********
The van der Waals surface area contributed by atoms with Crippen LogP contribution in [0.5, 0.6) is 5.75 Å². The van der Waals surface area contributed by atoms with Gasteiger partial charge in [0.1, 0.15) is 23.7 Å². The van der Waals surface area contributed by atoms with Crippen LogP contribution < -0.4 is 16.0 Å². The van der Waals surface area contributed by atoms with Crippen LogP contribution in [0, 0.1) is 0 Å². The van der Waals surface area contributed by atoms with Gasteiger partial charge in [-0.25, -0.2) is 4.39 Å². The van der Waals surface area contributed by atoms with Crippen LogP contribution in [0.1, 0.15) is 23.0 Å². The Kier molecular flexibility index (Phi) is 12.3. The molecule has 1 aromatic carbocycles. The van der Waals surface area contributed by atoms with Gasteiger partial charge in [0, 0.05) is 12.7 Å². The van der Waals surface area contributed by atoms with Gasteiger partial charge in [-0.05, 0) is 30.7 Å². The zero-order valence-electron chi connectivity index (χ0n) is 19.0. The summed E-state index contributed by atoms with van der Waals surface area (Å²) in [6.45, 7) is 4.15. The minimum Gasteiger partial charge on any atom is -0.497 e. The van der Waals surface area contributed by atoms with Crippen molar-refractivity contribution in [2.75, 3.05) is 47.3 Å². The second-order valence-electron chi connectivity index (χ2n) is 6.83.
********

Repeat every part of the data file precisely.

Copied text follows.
The van der Waals surface area contributed by atoms with Crippen LogP contribution in [0.5, 0.6) is 5.75 Å². The van der Waals surface area contributed by atoms with Gasteiger partial charge in [0.1, 0.15) is 23.7 Å². The van der Waals surface area contributed by atoms with Crippen LogP contribution < -0.4 is 16.0 Å². The van der Waals surface area contributed by atoms with Crippen LogP contribution in [0, 0.1) is 0 Å². The van der Waals surface area contributed by atoms with Gasteiger partial charge in [-0.25, -0.2) is 4.39 Å². The van der Waals surface area contributed by atoms with Crippen LogP contribution in [0.1, 0.15) is 23.0 Å². The Kier molecular flexibility index (Phi) is 12.3. The molecule has 1 aromatic carbocycles. The van der Waals surface area contributed by atoms with Gasteiger partial charge in [0, 0.05) is 12.7 Å². The van der Waals surface area contributed by atoms with Gasteiger partial charge in [-0.05, 0) is 30.7 Å². The zero-order valence-electron chi connectivity index (χ0n) is 19.0. The summed E-state index contributed by atoms with van der Waals surface area (Å²) in [6.45, 7) is 4.15. The minimum Gasteiger partial charge on any atom is -0.497 e. The van der Waals surface area contributed by atoms with Crippen molar-refractivity contribution in [2.75, 3.05) is 47.3 Å². The second-order valence-electron chi connectivity index (χ2n) is 6.83.